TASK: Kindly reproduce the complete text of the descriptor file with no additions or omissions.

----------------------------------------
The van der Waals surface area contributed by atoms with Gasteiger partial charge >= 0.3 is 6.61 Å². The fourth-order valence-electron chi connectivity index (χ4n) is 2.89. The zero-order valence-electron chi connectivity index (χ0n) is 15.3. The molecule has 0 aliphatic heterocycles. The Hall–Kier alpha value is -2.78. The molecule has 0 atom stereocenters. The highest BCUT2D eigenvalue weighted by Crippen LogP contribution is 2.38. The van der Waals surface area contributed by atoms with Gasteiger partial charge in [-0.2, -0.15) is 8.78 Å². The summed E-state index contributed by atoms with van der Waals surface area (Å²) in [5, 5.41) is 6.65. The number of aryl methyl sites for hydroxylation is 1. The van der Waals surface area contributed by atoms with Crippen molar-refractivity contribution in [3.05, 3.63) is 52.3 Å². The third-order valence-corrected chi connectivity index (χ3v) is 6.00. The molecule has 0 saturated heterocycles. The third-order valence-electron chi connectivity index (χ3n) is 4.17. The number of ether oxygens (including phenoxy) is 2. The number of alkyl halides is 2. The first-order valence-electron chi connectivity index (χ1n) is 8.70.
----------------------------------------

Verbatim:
The van der Waals surface area contributed by atoms with Gasteiger partial charge >= 0.3 is 6.61 Å². The fourth-order valence-electron chi connectivity index (χ4n) is 2.89. The zero-order valence-electron chi connectivity index (χ0n) is 15.3. The molecule has 0 aliphatic heterocycles. The Hall–Kier alpha value is -2.78. The molecule has 0 atom stereocenters. The highest BCUT2D eigenvalue weighted by Crippen LogP contribution is 2.38. The van der Waals surface area contributed by atoms with Gasteiger partial charge in [-0.2, -0.15) is 8.78 Å². The summed E-state index contributed by atoms with van der Waals surface area (Å²) in [5, 5.41) is 6.65. The number of aryl methyl sites for hydroxylation is 1. The van der Waals surface area contributed by atoms with Crippen molar-refractivity contribution in [3.05, 3.63) is 52.3 Å². The third-order valence-corrected chi connectivity index (χ3v) is 6.00. The molecule has 0 saturated heterocycles. The third-order valence-electron chi connectivity index (χ3n) is 4.17. The number of ether oxygens (including phenoxy) is 2. The number of alkyl halides is 2. The first-order valence-electron chi connectivity index (χ1n) is 8.70.